A bandaid to hide the pain

What is a bandaid? It’s a little piece of plastic to keep a cut clean while our bodies work at healing the wound. The bandaid doesn’t actually heal the cut and, though we may think it does, it doesn’t remove the pain.

A bandaid solution is really not a solution at all. It’s just a cover to try to slow the bleeding while we work on fixing the actual problem that is causing the bleeding. If we ignore the problem now that we can’t see it under the bandaid, it just festers. We need to remove the bandaid and apply the salve.

I hear that people with healthy emotions (I’m working on joining this group) get very upset when someone they love is hurt or suffering. It can seem like a good idea when someone you love is having a hard time to rush in with a bandaid and distract her from her pain.

But sometimes, the best thing that you can do to help someone you love is to see her pain – acknowledge that it is real – and then sit beside her, on your hands. Empower her. Teach her tools to heal herself. Give her a safe space to try to climb her own mountain.

We derive joy from overcoming challenges. We build confidence from overcoming challenges. To deprive our children from struggling (safely), we are denying them the ability to believe in themselves. When we swoop in to save them constantly, we are teaching them that they need to be saved- that we don’t believe that they can handle this.

When we place a bible in the hands of someone who is suffering, it is a bandaid. Bandaids are not necessarily bad, they are not necessarily helpful either. Religion can provide an easy way to feel less afraid of your pain without even having to look at it. Just wear these clothes, and eat this food and say these words and trust that everything will be okay.

But a cut cannot be healed unless you look at it. Unless you examine it and understand what it needs. Sometimes everything will not be okay. And that is okay.

Some people say that religion is empowering, that it helps them feel safe. But really, I think that waiting for god to save you is extremely disempowering on a very deep level. We must always be preparing to save ourselves. We cannot rely on the lifeguard who may or may not be there, we must learn to swim.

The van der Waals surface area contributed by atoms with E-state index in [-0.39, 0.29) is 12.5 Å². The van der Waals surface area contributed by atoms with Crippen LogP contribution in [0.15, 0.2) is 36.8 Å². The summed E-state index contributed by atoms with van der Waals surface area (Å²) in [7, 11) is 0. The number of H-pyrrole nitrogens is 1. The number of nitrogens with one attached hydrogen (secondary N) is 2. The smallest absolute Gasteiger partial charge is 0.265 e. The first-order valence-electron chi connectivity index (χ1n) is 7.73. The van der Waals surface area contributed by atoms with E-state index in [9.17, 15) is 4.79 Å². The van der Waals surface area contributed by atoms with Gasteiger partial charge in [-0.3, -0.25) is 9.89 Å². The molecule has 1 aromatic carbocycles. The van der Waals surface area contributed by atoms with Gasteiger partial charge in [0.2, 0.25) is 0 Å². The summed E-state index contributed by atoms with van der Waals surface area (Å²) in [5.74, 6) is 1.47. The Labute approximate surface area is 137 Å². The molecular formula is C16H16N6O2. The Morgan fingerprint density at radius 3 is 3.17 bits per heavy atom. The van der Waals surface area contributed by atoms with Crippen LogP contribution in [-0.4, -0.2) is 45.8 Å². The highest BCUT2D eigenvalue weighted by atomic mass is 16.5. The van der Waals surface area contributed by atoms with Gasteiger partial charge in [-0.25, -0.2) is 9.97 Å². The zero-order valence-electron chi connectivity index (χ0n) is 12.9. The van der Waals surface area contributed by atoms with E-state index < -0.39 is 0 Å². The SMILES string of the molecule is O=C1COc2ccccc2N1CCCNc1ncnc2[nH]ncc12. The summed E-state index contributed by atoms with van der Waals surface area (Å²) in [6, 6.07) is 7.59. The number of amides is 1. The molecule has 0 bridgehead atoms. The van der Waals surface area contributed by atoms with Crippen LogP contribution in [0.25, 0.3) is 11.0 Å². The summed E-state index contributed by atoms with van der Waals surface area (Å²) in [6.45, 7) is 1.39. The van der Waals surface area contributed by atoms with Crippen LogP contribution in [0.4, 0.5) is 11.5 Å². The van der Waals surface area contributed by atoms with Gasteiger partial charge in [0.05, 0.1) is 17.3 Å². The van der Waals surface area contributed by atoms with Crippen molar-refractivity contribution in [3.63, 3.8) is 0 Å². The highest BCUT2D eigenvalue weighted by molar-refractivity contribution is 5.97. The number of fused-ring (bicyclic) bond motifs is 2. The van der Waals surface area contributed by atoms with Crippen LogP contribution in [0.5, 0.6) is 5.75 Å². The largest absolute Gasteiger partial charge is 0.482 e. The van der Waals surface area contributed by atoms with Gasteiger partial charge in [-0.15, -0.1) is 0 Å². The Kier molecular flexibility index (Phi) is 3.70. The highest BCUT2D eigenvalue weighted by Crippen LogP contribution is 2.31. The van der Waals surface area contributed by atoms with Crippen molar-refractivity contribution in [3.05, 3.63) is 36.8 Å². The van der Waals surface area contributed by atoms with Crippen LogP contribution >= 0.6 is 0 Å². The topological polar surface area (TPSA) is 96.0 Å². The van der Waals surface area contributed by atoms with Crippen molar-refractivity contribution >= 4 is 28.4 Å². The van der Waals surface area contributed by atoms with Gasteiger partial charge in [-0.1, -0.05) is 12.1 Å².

A few hours after my sister-in-law had her c-section, the nurse came in to help her to the bathroom. I went to pull her arm up and the nurse stopped me. The nurse insisted that this new mama could get up on her own…and we waited while she struggled, and we walked beside her to catch her if she fell, but she did it. I thought the nurse was being harsh. But really, she was being terribly kind.

When we are willing to stay even for a moment with uncomfortable energy, we gradually learn not to fear it.

She is not me

“Dear Diary, Have you ever had a day when you feel like you were never born? Well that’s sort of what I felt like.” -This is an excerpt from a diary I kept when I was 8 years old. (8 years old!)

My daughter is almost 6 years old. That’s dangerously close to 8 years old. …but she is not me.

I remember when she was 3 days old, I left her in the living room with my mother because I was forced to take a nap in my bedroom. I remember lying there alone and wondering if I still existed or if maybe I was my baby daughter now.  That little baby who I put on my bare chest the moment she came out of my body- so that she wouldn’t feel lost. That little baby who I was scared to take out of my sling, to let out of my sight – lest she feel abandoned. I was so scared that if I was not touching her, we would both cease to exist. I actually convinced myself that she could somehow hear my heartbeat through the walls. It was the only way for me to tolerate being in the other room. If I had to pinpoint when I should have noticed that something was ‘off’, I think it was this moment, when she was 3 days old. (I didn’t get help for another 11 months…)

I still struggle with feeling like my daughter and I are somehow telepathically connected. Last night I was reminded that my daughter has her own secrets, her own internal life that she keeps to herself, as she should.